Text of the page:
Six UK airports set to be served by Heathrow following the opening of a third runway have been named.
The Department for Transport (DfT) said it "expects" Belfast International, Liverpool, Newquay, Humberside, Prestwick and Durham Tees Valley to be added to the west London hub's domestic network by 2030.
Heathrow must work "constructively" with airlines to increase its number of domestic routes, which currently stands at eight, in order to get expansion consent, the DfT added.
It will also have to provide a "world-class" package of support for communities affected by expansion, ban scheduled night flights for six and a half hours and honour its commitment to pay home owners 25% above market value plus costs for homes which are compulsory purchased.
The measures are included in a draft national policy statement (NPS) setting out why Heathrow expansion is the Government's preferred option for boosting airport capacity in south-east England.
An additional 260,000 take-off or landings will be permitted each year from the expanded airport, up from the current cap of 480,000.
With the Government shortly setting out its strategy for withdrawal from the European Union in a White Paper, Transport Secretary and Brexit supporter Chris Grayling claimed a third runway at Heathrow would enhance the UK's global links.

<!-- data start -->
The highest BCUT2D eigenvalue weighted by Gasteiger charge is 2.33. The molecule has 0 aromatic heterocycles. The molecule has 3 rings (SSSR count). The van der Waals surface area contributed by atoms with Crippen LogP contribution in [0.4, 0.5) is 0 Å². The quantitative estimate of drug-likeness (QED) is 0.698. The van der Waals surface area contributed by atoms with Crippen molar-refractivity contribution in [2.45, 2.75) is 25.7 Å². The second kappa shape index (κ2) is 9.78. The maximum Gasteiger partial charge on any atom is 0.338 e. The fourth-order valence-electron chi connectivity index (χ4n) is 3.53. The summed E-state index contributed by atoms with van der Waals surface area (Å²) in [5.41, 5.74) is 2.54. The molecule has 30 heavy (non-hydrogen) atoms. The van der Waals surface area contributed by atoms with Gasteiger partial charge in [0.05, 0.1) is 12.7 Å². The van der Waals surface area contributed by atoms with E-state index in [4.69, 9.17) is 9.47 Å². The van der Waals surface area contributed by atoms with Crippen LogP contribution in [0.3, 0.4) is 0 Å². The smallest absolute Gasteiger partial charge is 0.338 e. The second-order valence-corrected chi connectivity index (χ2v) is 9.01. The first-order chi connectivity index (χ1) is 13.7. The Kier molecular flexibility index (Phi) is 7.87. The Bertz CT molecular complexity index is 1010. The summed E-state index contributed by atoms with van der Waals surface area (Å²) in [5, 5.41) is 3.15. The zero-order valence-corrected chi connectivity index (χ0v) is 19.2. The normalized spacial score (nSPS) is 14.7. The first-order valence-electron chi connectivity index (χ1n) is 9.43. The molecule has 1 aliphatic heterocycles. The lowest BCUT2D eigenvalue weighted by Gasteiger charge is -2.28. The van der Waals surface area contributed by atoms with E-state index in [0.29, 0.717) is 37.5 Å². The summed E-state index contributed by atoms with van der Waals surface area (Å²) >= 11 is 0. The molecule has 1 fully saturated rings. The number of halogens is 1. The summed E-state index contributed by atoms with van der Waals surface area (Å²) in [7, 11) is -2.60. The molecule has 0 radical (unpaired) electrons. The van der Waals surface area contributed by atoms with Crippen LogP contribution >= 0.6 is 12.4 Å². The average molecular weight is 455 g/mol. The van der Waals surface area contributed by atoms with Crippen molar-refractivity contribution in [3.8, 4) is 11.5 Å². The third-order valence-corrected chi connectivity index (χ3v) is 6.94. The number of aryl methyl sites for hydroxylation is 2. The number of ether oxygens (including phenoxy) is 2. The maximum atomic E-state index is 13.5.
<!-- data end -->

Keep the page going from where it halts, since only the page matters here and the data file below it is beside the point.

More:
He said: "Leaving the EU is a new chapter for Britain and provides us with a great opportunity to forge a new role in the world.
"We are determined to seize that opportunity and having the right infrastructure in place will allow us to build a more global Britain."
A 16-week public consultation will open on Thursday, with scrutiny by the Commons Transport Select Committee beginning this summer.
Information events will be held near the airport and around the UK.
Liberal Democrat MP for Richmond Park and North Kingston, Sarah Olney, accused the Government of being "so desperate" to reassure businesses about its Brexit plans that it is "willing to steamroller over those communities opposed to Heathrow expansion".
John Stewart, chairman of anti-Heathrow expansion group Hacan, said it is important that the Government assesses the consultation "in an even-handed way" and rejects the plan if the expected impact on issues such as noise is found to be "too great".
Ravi Govindia, leader of Wandsworth Council, which earlier this week was involved in a failed bid to bring a High Court challenge against the third runway, expressed concern that the NPS is "more like a marketing exercise than a genuine consultation".
He claimed Mr Grayling's comments suggest "his mind is firmly made up".
A final NPS is expected to be voted on by Parliament in winter 2017/18.
If the project is given the green light then Heathrow will produce detailed plans for consultation and a planning inquiry.
The runway is not expected to be operational until around 2025.
The Government is also publishing separate proposals to modernise the way UK airspace is managed, including on the role of an independent noise commission.
This will influence decisions taken later in the planning process for a third runway at Heathrow.